When cappuccino was called frothy coffee

Today’s Guardian carried a lighthearted editorial ‘In praise of … a simple coffee’. It praises Debenhams’ plain English coffee menu. Goodbye to latte, hello milky coffee.

The story made me think back to coffee time with Mum in 1970s Cardiff. South Wales has long been associated with Italian cafes: a legacy of the arrival of scores of people from Italy during the 19th century boom years. Mum and I used to go to Ferrari’s on Wellfield Road near Roath Park. I’d enjoy a frothy coffee after visiting the toy and book shops on Albany Road, or the library.

Years later, I discovered cappuccino. It took a while before I realised that it was exactly the same drink. But usually a lot more expensive – with the honourable exception of the 50p takeaway latte I bought in Giraffe in Richmond this morning!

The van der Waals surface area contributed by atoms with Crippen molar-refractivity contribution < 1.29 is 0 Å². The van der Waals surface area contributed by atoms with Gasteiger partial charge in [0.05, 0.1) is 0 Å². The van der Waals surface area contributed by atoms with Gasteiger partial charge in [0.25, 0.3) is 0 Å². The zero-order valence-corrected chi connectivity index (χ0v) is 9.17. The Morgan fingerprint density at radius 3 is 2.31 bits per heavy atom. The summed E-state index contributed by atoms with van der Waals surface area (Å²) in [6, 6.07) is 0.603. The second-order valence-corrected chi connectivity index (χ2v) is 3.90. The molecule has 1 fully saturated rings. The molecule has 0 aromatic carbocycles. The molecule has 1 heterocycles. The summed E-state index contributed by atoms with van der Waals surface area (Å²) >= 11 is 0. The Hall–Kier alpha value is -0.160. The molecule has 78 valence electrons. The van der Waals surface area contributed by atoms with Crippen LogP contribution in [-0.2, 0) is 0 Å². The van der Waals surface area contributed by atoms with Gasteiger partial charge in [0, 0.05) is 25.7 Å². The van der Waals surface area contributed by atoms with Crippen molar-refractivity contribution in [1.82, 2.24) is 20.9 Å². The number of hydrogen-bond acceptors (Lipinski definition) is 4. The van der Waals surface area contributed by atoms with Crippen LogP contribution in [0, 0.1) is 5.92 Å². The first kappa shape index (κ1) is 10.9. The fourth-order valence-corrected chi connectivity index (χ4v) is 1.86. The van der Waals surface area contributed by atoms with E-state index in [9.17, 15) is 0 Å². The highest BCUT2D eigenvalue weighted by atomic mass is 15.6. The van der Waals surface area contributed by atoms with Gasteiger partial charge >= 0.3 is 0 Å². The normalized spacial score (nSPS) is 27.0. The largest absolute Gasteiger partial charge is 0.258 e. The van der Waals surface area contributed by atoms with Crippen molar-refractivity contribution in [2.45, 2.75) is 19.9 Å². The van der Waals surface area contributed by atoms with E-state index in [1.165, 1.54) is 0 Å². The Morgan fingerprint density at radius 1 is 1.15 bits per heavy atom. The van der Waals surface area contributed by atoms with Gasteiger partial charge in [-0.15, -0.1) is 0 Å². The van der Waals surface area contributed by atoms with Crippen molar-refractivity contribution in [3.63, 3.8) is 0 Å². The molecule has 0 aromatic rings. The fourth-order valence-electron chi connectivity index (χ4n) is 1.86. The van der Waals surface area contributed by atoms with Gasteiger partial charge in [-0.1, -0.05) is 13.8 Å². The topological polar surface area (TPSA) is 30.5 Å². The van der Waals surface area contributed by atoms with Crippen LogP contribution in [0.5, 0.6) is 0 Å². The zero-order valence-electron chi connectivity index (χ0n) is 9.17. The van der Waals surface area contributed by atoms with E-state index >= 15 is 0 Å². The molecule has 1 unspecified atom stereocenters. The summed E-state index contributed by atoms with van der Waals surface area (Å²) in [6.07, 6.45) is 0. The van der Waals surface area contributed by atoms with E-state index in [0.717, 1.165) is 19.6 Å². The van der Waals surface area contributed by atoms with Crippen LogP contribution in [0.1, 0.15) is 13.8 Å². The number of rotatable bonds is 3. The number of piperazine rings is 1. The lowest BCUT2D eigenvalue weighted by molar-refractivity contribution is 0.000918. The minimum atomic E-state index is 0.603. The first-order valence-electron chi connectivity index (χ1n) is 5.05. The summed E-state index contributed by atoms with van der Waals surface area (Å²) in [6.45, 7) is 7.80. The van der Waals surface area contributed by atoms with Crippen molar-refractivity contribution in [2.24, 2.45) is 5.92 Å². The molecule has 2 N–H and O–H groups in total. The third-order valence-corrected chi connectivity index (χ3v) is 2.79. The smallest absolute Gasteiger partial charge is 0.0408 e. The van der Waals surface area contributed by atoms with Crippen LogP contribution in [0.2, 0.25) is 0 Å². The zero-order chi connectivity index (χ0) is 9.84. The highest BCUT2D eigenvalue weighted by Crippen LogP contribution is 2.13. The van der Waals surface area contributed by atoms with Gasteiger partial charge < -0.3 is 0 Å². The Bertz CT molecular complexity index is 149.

1 thought on “When cappuccino was called frothy coffee

  1. Before Ferrari’s (and before you were born!) it was Berni’s in Caerphilly, on the corner by the station. Other drinks from that era were: ice-cream soda (Mum used to have one in a cafe in Pontypridd where Dad and I would meet her for lunch after court reporting), sarsparilla (spelling according to Google; we called it sarsparella) in the sarsparilla cafe in Morgan Arcade and – going back to the frothy coffee – Dad would have one in the milk bar that used to be on (I think) Charles Street by the side entrance of Boots. I was too young for coffee, so used to have a hot orange squash served in the glass cups the coffee came in- very sophisticated!. Oh – and the hot Bovril mentioned in my comment on your blogpost about the Empire Pool.

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